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  • Writer's pictureMargareta Svensson Riggs

American Idol, The Voice, X-Factor, America's Got Talent etc.

Updated: Mar 26, 2023

What are shows like Idol, The Voice, X-Factor and Got Talent?

They are TV-shows! That’s what they are. TV-shows, nothing more, nothing less. TV-shows within the genre Unscripted television. They are not star makers. They are not celebrity makers even if it can feel that way for the talent while they are on the show. When the show is over, however, the media attention goes away.

I have been on two TV-shows within the unscripted television genre. One drama show, not a competition, and one talent show as an expert judge. I have also trained singers who got on the Greek X-Factor, the Filipino The Voice, Sweden's Got Talent and American Idol. The hype and the pressure is enormous especially for the shows that have partially live components. But after the season is over, though overwhelming experiences, it's much like a balloon that burst.

What is the objective for these shows then?

The objective for these shows - and all shows, and most everything - is to make money.

How do they make money? By discovering the next super-star?

No, not at all. As for all shows on television, they make money by selling commercial spots. In the US, in every hour of television, there is about 16 minutes of commercials. If it's a 2-hour show, there are somewhere around 32 minutes of commercials, and if every 30-second commercial spot sells for about $200,000, that means that the episode made $12,800,000, while it cost roughly $2 million to produce. These numbers vary depending on show and location in the world - and it changes year to year - but it's easy to understand the forces at hand, and they are not the unfamiliar people performing who make less than $2,000 per episode.

Why would a company buy time to have their commercials run on a show?

Because the show can show that they have good ratings, which is the same as a lot of viewers in a specific demographic that would be that company’s potential customers.

And how does the show get good ratings?

There is of course a lot that goes into that, but is it because of the unknown talent on the show? No. It never is. The talent thinks it is, at least they think that they might be the exception.

But the audience watch because they feel connected somehow, they are moved in one way or another. It could be the element of competition, or a celebrity judge that they like, or the touching story of someone striving on in the face of adversity - in combination with the familiarity of big songs from the past. Regardless of the reason, it is baked into the format of the show. That is why there is an “Idol” franchise in 70 countries, a version of a domestic “Got Talent” and so on. These formats work. They attract audiences. And the stars of these shows are always the judges of course.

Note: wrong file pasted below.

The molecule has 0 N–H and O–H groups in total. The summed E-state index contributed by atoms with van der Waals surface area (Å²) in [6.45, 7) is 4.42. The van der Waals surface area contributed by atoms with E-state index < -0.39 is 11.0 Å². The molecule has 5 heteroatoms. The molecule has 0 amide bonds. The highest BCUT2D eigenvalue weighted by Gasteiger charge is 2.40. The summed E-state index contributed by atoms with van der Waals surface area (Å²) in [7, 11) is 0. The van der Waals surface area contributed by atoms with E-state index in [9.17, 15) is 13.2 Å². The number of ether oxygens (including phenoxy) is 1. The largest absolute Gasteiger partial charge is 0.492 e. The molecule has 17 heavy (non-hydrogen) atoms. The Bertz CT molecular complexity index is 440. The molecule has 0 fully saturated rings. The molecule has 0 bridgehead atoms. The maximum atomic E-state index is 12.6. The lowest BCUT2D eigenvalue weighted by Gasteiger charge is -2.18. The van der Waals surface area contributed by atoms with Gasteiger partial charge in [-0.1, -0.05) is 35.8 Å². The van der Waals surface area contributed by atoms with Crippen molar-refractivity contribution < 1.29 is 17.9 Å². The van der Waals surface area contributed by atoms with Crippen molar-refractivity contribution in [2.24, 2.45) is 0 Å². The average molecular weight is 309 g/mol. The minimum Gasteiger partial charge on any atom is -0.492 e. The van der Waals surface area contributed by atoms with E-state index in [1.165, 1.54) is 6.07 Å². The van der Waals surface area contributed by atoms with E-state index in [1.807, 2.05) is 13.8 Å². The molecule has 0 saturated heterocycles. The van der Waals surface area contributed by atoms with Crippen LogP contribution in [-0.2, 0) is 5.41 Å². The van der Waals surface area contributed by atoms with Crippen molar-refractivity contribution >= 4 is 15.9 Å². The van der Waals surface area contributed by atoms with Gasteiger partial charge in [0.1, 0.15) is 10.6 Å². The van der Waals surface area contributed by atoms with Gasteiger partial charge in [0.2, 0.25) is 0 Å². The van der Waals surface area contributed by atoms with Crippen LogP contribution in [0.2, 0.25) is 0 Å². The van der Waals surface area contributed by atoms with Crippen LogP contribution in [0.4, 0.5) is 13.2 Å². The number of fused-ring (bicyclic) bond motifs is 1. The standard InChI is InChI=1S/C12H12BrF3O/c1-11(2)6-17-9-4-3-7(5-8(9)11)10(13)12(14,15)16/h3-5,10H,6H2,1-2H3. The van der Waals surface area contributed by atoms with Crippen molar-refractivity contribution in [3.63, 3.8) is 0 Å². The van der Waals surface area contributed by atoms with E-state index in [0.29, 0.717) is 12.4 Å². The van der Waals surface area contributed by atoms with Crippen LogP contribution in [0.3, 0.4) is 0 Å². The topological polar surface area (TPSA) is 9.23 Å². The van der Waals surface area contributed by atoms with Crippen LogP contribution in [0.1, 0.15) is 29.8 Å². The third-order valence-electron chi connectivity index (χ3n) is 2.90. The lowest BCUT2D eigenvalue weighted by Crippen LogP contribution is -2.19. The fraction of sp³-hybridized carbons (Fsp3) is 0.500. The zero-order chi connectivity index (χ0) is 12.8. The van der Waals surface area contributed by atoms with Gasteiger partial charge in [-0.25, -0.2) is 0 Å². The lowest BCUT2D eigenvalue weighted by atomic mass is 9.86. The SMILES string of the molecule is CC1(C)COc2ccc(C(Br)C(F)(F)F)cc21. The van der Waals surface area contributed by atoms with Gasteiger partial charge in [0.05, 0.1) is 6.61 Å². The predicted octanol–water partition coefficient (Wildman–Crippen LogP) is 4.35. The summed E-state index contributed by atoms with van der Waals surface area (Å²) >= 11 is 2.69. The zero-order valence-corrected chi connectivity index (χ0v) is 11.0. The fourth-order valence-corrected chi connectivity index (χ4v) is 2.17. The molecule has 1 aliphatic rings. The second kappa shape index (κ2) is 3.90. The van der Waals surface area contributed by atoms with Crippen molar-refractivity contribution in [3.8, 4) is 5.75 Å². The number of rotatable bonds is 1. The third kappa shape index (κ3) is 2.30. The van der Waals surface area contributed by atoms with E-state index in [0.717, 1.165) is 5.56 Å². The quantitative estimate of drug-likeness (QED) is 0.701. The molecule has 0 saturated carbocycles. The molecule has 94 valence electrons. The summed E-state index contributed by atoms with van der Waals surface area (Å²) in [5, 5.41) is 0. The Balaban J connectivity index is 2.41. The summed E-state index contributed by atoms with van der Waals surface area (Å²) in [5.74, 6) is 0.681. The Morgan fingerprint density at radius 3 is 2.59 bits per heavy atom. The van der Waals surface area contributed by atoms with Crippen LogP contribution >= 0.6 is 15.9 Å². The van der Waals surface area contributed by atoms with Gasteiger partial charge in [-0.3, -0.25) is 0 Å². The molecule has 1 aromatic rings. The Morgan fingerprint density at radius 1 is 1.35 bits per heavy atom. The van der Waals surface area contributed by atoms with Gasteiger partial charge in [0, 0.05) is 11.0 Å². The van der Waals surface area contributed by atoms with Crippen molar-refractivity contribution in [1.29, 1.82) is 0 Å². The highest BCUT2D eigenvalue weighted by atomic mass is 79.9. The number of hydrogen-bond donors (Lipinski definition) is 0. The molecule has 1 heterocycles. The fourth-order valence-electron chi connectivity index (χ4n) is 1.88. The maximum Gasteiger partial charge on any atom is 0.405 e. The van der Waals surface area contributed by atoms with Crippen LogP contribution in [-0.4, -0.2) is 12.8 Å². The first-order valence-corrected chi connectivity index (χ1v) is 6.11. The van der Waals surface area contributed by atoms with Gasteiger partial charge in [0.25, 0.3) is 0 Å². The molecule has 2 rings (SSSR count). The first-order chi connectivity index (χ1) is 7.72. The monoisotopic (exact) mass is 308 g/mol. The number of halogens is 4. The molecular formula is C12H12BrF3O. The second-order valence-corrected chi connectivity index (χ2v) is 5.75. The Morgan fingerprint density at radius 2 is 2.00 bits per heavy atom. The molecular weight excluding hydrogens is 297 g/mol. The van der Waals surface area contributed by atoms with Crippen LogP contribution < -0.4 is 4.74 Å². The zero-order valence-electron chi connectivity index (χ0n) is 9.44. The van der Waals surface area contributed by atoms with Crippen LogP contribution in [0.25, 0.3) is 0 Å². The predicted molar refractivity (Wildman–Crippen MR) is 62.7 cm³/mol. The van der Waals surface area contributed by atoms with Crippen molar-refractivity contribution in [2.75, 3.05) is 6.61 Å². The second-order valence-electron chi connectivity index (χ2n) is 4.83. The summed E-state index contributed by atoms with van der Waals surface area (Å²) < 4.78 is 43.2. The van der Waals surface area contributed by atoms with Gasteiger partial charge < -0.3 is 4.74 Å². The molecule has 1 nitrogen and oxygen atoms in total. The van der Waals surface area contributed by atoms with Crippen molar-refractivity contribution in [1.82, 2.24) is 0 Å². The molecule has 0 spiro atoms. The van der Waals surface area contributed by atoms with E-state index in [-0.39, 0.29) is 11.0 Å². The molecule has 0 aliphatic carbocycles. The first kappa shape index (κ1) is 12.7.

But, for the unfamiliar talent on the show that can fill the shoes of having a moving story, connect with the audience, and do great performances – will they now super stars?

No. The show does not extend outside its own existence. The show does not care what happens after the show. The show has only one goal - to make money - primarily by creating a new great season, filling the roles of unfamiliar people with new unfamiliar people, create more viewers and in turn more revenue. Having said that, if a show format producer can make money off of a contestant after the show is over, they will. This is secured through contracts signed when entering the show. Depending on show and country, there are further possibilities - for both parties - if a show format producer signs a management deal with a contestant, and if record deals are made. But there are not many Kelly Clarksons and Carry Underwoods. It feel more like going into a Las Vegas casino and expecting to win the jackpot. When the season is over for a show, the main cast - the judges - and the attention goes to the next season, and the show's goal - to create new great and familiar-according-to-the-format entertainment, in order to make money by providing a shopping window for the companies that pay to have their products shown on the show.

It is however also a shopping window for the talent on the show, if they understand that they have to have a ready-to-sell product right after. And even then, the step is not a given. Because the show’s objective is met more easily if everyone on the show looks and sounds great – whatever that means. Apart from the obvious hype, glitz and glam on and off the show including media coverage, it means that the vocals are tuned for instance. You don’t hear anyone sing off pitch, unless the show has a reason for wanting someone to be off pitch. It means that the audience is going wild cheering – because they are told to throughout the taping over and over. Everything is optimal – and once the talent is off that giant machine of the show – a similar machine has to keep going. If it is not with a show-producer's affiliated entertainment company, the question is going to be – how? And with what?

And if you have the answer to that, you will have a chance of “making it,” and have a career following being on one of these "reality" shows. If not, you will be back to where you were before the show, and keep going as you would have with or without it.

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1 Comment

Mar 24, 2023

Very interesting perspective. I had not thought about all of the points you made in the article. In the end, it is about making more money and getting the views to make the money. Harsh, but true reality.

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